Gross revenue tally provides ‘interesting’ view of drought impact

Reading time: 2 minutes

It won’t be comforting for those who have had a wreck this year, but high prices mean gross returns for most crops may have been as good or better for some compared to last year, according to an analyst at the provincial market.

“Using average yields and prices, there is a significant offset of below-average yields by high crop prices,” Neil Blue said in a Agri-News article earlier this month. “Of the six highest producing crop volumes in Alberta, only durum shows a significant decline in gross revenue when the outlook is compared to fall 2020.”

Blue used provincial numbers for yields and average prices this fall, so its numbers don’t include key factors like pre-sale. They also don’t detail grades and the impact of lower grades on pricing.

But the numbers show gross revenues for wheat and barley were only marginally below 2020 levels. And this year’s gross dollar numbers for peas, oats and canola were well above those from a year ago.

Gross turnover.

Source: AAF with data from Alberta Agriculture, Forestry and Rural Economic Development and Statistics Canada

However, the story on the farm could be radically different, the Agri-News the article states.

“There is a wide variation in the economic situation of western Canadian farmers this fall, depending on their crop yields, whether or not they have crop insurance and at what levels of coverage, and whether they whether or not they had to settle contract production shortfalls,” the article said.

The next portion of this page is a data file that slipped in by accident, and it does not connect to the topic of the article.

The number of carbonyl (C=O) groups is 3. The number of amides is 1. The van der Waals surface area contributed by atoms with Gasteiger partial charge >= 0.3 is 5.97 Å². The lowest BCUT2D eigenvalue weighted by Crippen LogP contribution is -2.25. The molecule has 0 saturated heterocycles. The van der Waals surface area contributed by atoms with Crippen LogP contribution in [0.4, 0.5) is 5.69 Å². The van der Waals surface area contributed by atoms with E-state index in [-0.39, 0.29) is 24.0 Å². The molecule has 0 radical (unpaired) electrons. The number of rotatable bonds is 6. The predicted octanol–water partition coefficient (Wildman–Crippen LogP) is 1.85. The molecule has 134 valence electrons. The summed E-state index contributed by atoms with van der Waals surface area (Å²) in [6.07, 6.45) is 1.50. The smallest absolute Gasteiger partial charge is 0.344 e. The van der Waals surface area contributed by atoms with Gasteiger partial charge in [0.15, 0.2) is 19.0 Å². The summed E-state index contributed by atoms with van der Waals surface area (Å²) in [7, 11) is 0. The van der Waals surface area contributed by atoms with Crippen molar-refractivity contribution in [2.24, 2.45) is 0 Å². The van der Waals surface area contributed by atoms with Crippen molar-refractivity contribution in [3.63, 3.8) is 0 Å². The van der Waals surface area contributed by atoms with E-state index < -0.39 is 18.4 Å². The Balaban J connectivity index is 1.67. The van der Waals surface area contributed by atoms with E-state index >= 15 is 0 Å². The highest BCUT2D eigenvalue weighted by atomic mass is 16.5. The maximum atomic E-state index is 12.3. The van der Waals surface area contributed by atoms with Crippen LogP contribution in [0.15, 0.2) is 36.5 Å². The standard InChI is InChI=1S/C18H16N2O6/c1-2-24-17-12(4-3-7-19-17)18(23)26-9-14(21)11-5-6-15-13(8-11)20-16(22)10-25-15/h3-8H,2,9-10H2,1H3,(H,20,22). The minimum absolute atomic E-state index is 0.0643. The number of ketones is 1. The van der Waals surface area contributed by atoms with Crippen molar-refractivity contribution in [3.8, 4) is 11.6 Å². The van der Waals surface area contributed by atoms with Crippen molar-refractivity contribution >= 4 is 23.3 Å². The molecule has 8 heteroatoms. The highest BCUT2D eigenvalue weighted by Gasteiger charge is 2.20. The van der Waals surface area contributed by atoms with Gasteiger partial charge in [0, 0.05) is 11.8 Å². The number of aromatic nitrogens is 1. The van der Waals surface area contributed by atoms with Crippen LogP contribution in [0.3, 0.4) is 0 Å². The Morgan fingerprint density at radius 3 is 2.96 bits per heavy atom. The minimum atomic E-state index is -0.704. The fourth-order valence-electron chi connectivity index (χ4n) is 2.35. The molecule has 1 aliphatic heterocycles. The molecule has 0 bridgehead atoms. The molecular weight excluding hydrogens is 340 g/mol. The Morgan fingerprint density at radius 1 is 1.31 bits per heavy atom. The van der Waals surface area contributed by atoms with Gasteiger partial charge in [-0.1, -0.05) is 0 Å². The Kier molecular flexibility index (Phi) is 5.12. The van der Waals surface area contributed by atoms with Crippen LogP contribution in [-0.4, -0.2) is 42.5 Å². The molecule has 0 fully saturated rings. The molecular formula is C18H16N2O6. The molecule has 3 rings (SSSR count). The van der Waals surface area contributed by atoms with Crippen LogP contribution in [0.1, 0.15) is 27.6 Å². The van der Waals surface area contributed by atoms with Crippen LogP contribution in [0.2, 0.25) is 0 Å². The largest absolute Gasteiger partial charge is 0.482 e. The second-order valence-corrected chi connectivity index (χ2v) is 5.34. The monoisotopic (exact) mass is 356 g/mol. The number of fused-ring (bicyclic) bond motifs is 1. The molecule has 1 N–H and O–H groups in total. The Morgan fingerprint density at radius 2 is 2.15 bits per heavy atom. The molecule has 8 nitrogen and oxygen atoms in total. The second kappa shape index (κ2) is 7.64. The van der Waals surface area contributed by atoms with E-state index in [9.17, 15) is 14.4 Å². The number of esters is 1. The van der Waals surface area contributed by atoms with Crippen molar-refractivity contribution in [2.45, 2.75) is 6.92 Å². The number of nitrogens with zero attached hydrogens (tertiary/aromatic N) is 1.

However, the gross revenue figures calculated by Blue do not include crop insurance payments.

“While averages provide little consolation to growers who experienced a poor 2021 harvest, an estimate of potential crop income in 2021 using estimated average yields and average crop prices from this fall provides interesting information on the financial situation of farmers.”

They are also food for thought for growers looking ahead to the year ahead. While much of the province is dry, fueling fears of another poor growing season, crop prices remain high, Blue noted.

“Most of the current prices for these crops are above the average 2021 prices used in the calculation,” he said.

However, input costs are also going to be much higher than a year ago.

In a report released earlier this month, Farm Credit Canada predicts that herbicide prices will continue to rise — by 9% on average in 2022 — and seed prices will rise by 6%.

But those increases pale next to jumps in fertilizer prices.

The American Farm Bureau’s Market Economics Division recently compared prices in September of this year (which have since risen) to those of the previous year. Market Intel analysis indicates that ammonia increased by 210%, liquid nitrogen by 159%, urea by 155% and monoammonium phosphate (MAP) by 125%, diammonium phosphate (DAP) by more 100% and potash 134%.

For more content related to drought management, visit The dry times, where you can find a collection of stories from our family of publications as well as links to external resources to support your decisions in these difficult times.


Comments are closed.